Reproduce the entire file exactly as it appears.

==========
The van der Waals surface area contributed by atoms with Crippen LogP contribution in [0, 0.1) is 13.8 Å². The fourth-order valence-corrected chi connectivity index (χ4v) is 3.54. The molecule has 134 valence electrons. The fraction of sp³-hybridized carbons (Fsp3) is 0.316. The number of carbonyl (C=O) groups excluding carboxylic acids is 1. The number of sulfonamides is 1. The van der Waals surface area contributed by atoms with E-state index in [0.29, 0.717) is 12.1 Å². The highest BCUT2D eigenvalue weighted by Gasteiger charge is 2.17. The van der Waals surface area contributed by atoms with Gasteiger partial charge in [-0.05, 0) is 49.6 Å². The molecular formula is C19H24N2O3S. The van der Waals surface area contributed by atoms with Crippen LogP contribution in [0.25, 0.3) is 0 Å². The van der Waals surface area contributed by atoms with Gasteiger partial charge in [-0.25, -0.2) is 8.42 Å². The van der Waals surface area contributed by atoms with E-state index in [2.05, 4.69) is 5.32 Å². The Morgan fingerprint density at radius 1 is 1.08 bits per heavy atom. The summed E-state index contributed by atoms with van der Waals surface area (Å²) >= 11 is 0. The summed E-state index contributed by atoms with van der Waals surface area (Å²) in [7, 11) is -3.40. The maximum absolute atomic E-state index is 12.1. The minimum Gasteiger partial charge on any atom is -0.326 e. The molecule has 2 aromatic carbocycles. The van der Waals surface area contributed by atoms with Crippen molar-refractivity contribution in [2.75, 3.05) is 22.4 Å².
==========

The van der Waals surface area contributed by atoms with Crippen LogP contribution in [0, 0.1) is 13.8 Å². The fourth-order valence-corrected chi connectivity index (χ4v) is 3.54. The molecule has 134 valence electrons. The fraction of sp³-hybridized carbons (Fsp3) is 0.316. The number of carbonyl (C=O) groups excluding carboxylic acids is 1. The number of sulfonamides is 1. The van der Waals surface area contributed by atoms with E-state index in [0.29, 0.717) is 12.1 Å². The highest BCUT2D eigenvalue weighted by Gasteiger charge is 2.17. The van der Waals surface area contributed by atoms with Gasteiger partial charge in [-0.05, 0) is 49.6 Å². The molecular formula is C19H24N2O3S. The van der Waals surface area contributed by atoms with Crippen LogP contribution in [0.25, 0.3) is 0 Å². The van der Waals surface area contributed by atoms with Gasteiger partial charge in [-0.25, -0.2) is 8.42 Å². The van der Waals surface area contributed by atoms with E-state index in [2.05, 4.69) is 5.32 Å². The Morgan fingerprint density at radius 1 is 1.08 bits per heavy atom. The summed E-state index contributed by atoms with van der Waals surface area (Å²) >= 11 is 0. The summed E-state index contributed by atoms with van der Waals surface area (Å²) in [7, 11) is -3.40. The maximum absolute atomic E-state index is 12.1. The minimum Gasteiger partial charge on any atom is -0.326 e. The molecule has 2 aromatic carbocycles. The van der Waals surface area contributed by atoms with Crippen molar-refractivity contribution in [2.75, 3.05) is 22.4 Å².